CHARLOTTE, N.C. — For the past five years, this week has been declared Black Maternal Health Week.
Nationwide, Black women are three times more likely to die from pregnancy-related complications than their white counterparts, regardless of their education level or income.
In Mecklenburg County, Black infants are five times more likely to die in their first year of life than white infants. This week of recognition is about amplifying the voices behind those statistics.
Tomeka and Brandon Isaac should be watching their son grow up. Instead, the relive the trauma they experienced at 35 weeks pregnant, when their son Jace died in-utero. They blame systemic disparities in health care.
“He died because I had not received quality, routine prenatal care," Tomeka Isaac said. "I almost died because, for more than three hours, the hospital failed to give me a CT scan which would’ve shown that I was bleeding internally and that my life was in great risk."
In North Carolina, the preterm birth rate for Black women is 46% higher than for white women. Having a baby before it's full-term can put both the baby and even the mother in danger.
“I have two master’s degrees and over a decade of professional experience," Tomeka Isaac said. "I have private insurance. I never missed a prenatal appointment and had no preexisting conditions, but none of that protected me or my baby."
Rep. Adams is seeking solutions by backing targeted legislation.
“This issue demands urgent attention and serious action to save the lives of Black mothers, women of color and other marginalized women across the country,” Adams said on her panel Wednesday.
Adams also supports the work of Charlotte-area organization Care Ring NC, a nonprofit bringing affordable and quality health care to the uninsured. The organization is working to close health care gaps by serving vulnerable and low-income women and families who live in the six ZIP codes the Mecklenburg County Health Department has already prioritized.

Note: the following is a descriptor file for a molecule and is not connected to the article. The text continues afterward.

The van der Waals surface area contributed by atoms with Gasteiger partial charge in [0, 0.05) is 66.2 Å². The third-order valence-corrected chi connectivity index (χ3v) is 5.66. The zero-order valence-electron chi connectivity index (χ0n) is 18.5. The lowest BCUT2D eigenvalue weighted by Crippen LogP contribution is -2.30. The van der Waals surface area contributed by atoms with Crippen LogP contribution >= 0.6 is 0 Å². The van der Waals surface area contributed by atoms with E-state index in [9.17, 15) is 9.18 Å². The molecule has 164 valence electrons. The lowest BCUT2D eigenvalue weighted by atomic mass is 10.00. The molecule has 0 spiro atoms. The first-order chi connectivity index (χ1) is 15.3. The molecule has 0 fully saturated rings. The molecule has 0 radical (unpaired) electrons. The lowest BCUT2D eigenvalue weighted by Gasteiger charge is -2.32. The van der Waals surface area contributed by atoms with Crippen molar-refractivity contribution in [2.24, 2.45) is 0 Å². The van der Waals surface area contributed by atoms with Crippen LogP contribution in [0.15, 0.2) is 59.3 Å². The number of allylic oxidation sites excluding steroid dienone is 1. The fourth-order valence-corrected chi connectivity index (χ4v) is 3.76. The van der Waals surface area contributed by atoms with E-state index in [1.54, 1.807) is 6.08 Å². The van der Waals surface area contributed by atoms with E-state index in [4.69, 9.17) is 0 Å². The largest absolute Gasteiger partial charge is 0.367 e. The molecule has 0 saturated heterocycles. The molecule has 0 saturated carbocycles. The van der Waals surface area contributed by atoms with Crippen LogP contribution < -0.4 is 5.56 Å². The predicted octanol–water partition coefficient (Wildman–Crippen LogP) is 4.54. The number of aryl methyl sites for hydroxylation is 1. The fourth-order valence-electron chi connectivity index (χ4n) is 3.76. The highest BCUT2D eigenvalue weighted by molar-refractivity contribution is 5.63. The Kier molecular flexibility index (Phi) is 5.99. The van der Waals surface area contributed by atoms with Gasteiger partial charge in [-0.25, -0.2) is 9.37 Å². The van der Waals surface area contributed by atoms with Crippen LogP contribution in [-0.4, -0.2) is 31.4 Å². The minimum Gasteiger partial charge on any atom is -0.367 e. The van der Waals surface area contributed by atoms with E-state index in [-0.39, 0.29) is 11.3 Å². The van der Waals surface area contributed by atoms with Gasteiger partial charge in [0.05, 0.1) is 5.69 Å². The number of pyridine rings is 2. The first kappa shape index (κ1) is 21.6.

“We know as a result of systemic racism, as a result of racial disparities, that it remains to be a crisis,” Tchernavia Montgomery, the Executive Director of Care Ring NC, said.
Mecklenburg County allocated $3.4 million in American Rescue Plan Act funding to Care Ring NC to expand the Nurse-Family Partnership program that’s been in Charlotte since 2008. Mothers are paired with a nurse who comes to their house to help them through pregnancy and the first two years of their child’s life. In 2021, they served nearly 700 families.
“Ninety percent of our babies were born at full term; 91% of our babies were born at a normal weight," Montgomery said. "We know that, with our children, 94% of them are current with their immunizations at age 2. Our moms are more likely to breastfeed and also more likely to remain enrolled in their high school or GED program or remain employed."
Care Ring NC also launched a new initiative at the start of the year with the same exact goal called A Guided Journey. Through it, community health workers and people who also live in these priority ZIP codes are trained to help women through their pregnancies and connect them with the resources they need.
“This is the future of our county,” Montgomery said. “If we can start a mom and a baby off in the right place, we know that the opportunities for them to have a healthier wellbeing is made more possible."
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